Why Ballet?

Ballet is a dynamic, organic art form. It builds strength, develops body alignment, promotes resiliency, and develops grace, poise and character. Ballet is a structured system of body awareness and an activity that will promote health and well-being for a life-time.

Why Dance Island?

Dance Island is close by in the Recreation Centers. Our very reasonable tuition is for unlimited classes~ two classes Ballet 1 and two Ballet 2-3 classes on Friday and Saturday for busy students and up to three classes per week for Creative Movement for little one just starting their explorations in dance and ballet.

The Delight of Dance

Here are a couple of videos that show the Delight of Dance at Dance Island.  "Wouldn't It Be Loverly" from My Fair Lady Our Summer Accelerated Ballet Program students went outside. They took their "Loverly" dance from My Fair Lady down to the Civic Center area in Honolulu. width= Click here to watch the "Loverly" dance video on YouTube.   Our Summer Accelerated Ballet Program students have also choreographed a large number of original ballets. The little ballet below is A Precious Delight. Click on the video's arrow if you want to watch in our website. Click on the link below the video if you want a full screen.
http://www.youtube.com/watch?v=q-AYTOnOLKU&feature=youtu.be A Precious Delight There are three video links below that show the excitement of the "At the Ballet" performance.  The show was at the Pearl City Cultural Center.
http://www.youtube.com/watch?v=iJtn_GbzYu4
http://www.youtube.com/watch?v=U7Y7d5y8pww&feature=related
http://www.youtube.com/watch?v=s2zM3PMs-PY At the Ballet 1       At the Ballet 2      At the Ballet 3 Or you can click on this other video link below and take a look back stage at Ala Moana's CenterStage.  This performance of Annie and Katrina and the Wolf (our version of Peter and the Wolf) was a hit!
http://www.youtube.com/watch?v=QtSxr4XQ6qQ Ala Moana CenterStage 60_5898-310_2506-1      littlemermaids Sydney takeflight01 Creative Movement and ballet both provide our keiki with opportunities to gain control of their bodies, explore expression and creativity, and find delight in their own imaginings.   For Dance Island parents the connection between movement and healthy child development is obvious. There is great delight and joy we all take in developmental milestones such as that first wonderful time your baby smiles up at you, rolls over by themselves, sits up, takes their first halting independent step, and the first time they run, skip, and finally dance.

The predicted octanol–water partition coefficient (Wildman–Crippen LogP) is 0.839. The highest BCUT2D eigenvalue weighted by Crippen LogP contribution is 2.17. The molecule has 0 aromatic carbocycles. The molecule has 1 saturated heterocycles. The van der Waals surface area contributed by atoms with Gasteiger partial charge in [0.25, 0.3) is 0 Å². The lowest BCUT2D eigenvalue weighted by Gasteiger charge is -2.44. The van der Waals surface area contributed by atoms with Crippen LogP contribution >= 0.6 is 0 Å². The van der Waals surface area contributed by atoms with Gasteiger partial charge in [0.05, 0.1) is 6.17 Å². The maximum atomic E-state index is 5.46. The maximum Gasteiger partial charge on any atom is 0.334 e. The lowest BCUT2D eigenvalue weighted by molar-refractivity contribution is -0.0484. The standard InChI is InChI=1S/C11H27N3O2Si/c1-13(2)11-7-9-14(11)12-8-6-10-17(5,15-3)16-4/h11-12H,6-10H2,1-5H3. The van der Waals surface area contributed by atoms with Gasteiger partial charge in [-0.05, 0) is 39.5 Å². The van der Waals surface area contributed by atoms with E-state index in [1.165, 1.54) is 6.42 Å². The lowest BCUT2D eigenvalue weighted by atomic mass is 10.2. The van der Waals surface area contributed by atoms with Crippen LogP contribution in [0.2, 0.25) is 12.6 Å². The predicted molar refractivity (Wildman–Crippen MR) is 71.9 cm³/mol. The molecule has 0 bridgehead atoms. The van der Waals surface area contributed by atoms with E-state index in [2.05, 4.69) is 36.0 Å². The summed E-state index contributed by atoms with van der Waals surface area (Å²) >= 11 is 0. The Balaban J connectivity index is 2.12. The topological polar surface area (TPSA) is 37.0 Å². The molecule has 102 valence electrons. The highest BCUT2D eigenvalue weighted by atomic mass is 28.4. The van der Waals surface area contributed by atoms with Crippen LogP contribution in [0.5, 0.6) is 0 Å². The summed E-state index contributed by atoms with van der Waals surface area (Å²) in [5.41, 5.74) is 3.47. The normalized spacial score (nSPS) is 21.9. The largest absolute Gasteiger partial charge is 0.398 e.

One Final Note on Today’s Ballet

     Today’s ballet dancers need to develop the ability to improvise.   In the past, modern dancers excelled in choreographic spontaneity, while ballet dancers often felt self-conscious, resistant, and inhibited.   In the past, ballet dancers were not asked to contribute ideas; they were usually told what steps to do.   Steps were either technically correct or incorrect and ballet dancers judged themselves as being technically right or wrong.   This numbed creativity and imagination.   It also limited the ability to see a wider range of possibilities.     At some point in today’s audition process, most directors will ask for an improvisation.   They do not necessarily expect dancers to be excellent improvisers.  They do, however, look for more mature ballet dancers who can “Go for it!” with an open mind and hungry heart.     In traditional classes of the past, teachers gave set phrases, and students then repeated and reverse them, and maybe changed, and adjusted tempos.   That is still good. Ballet dancers need a structured barre, a center adagio, and choreographed combinations from the corner.   At the same time, the teacher also needs to provide structured opportunities for improv and exploration.     So, how do current ballet dancers living in this new environment of ballet learn to improvise?  The same way they learn everything else~ They practice!   As a result, today’s ballet teachers have students investigate new ways of fragmenting and isolating different parts of the body, extending limbs beyond their natural reach, dancing to new music from Cirque du Soleil to African drums, Broadway musicals to twelve-bar blues, tap dance standards to orchestrated Beatles cover songs, and everything else in between.     As Danielle Agami, a contemporary dancer from Seattle, has noted, today’s ballet dancers need to adopt a more questioning philosophy.   She says, “It’s hard because ballet has a specific aesthetic, but it is ok not to be sure and just explore possibilities.   You have to practice letting go with your brain and improving the connection between your mind and body.”     Thus, today’s ballet teachers continue teaching technical basics at the barre.   They know that technique is absolutely essential.   At the same time, they allow class time for infusing dance with a sense of extemporaneous delight.   Improvisation in dance is still guided by principles of establishing beginning and end points, structural and spatial boundaries, predetermined limitations and coherence. Still, improvisation can focus on deeper ways of comprehending.   It can discover concealed thoughts and feelings.   As today’s ballet dancers grow to find their own artistic vision, the instinctual, unpredictable, free movement of improvisation can make that vision more authentic and inspired.
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